Another of the POS Chumph lies, this one embarassing his Chief of Staff John Kelly
The Chumph’s lie – that no other President had called the parents or spouses of our servicemen who had died in the line of duty.
This is not only criminally embarrassing to John Kelly and his family but shows a complete lack of empathy for this honorable man and his family’s feelings to be used as props for the POS’s lies.
The Plastic Patriots waiving their little flags in their false support of our Military who don’t have a problem with this or support the Chumph need to outed for the hypocritical POS’s they are.
President Donald Trump politicized the death of his chief of staff’s son to slur his predecessor — and it appears he may not be telling the whole truth.
Trump claimed Monday that President Barack Obama did not call the families of slain service members, and he suggested Tuesday that the former president had disrespected retired Gen. John Kelly by neglecting to call when his Marine son was killed.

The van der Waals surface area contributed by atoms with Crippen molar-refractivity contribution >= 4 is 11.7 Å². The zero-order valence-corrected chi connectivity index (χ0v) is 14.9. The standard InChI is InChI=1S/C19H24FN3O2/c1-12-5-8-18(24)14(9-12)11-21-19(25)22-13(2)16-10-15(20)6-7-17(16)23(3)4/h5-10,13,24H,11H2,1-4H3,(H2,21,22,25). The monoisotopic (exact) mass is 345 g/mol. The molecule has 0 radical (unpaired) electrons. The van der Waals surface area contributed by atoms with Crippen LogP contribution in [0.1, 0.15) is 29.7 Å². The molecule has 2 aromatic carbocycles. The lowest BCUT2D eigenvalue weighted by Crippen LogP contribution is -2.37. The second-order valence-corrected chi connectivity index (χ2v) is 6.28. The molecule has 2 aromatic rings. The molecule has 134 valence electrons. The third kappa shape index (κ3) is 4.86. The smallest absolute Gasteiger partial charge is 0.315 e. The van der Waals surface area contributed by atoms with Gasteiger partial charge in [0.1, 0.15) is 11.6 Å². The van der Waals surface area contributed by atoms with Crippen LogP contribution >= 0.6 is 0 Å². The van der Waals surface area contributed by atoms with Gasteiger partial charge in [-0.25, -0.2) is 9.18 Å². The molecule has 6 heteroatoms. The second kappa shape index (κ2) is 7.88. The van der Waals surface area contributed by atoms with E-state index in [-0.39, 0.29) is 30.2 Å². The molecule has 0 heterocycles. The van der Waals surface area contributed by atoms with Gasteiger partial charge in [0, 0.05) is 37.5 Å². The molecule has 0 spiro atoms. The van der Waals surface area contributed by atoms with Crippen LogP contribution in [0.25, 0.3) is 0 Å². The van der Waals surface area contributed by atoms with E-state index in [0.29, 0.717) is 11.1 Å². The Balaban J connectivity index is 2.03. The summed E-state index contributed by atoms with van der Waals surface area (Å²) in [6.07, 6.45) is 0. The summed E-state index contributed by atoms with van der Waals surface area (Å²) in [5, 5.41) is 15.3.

“You could ask General Kelly if he got a call from Obama,” Trump said.
It’s not clear that Obama offered condolences to Kelly by phone, but CNN’s Jeff Zeleny said the retired general and his wife joined first lady Michelle Obama at her table during a White House breakfast for Gold Star families in 2011.
The Associated Press confirmed that White House visitor logs showed that the Kelly family attended the event.
“President Obama engaged families of the fallen and wounded warriors throughout his presidency through calls, letters, visits to [Arlington Cemetery], visits to Walter Reed, visits to Dover, and regular meetings with Gold Star families at the White House and across the country,” a former White House official told Politico.
Second Lt. Robert Kelly was killed at age 29 while leading a platoon in Afghanistan in November 2010, and his father delivered a speech four days later about military sacrifices and the troops’ growing isolation from society.
His father has largely avoided speaking publicly about his family’s loss since then, and asked the Marine Corps officer who introduced him ahead of that impassioned speech not to mention his son.
“We are only one of 5,500 American families who have suffered the loss of a child in this war,” Kelly told the Washington Post six years ago. “The death of my boy simply cannot be made to seem any more tragic than the others.”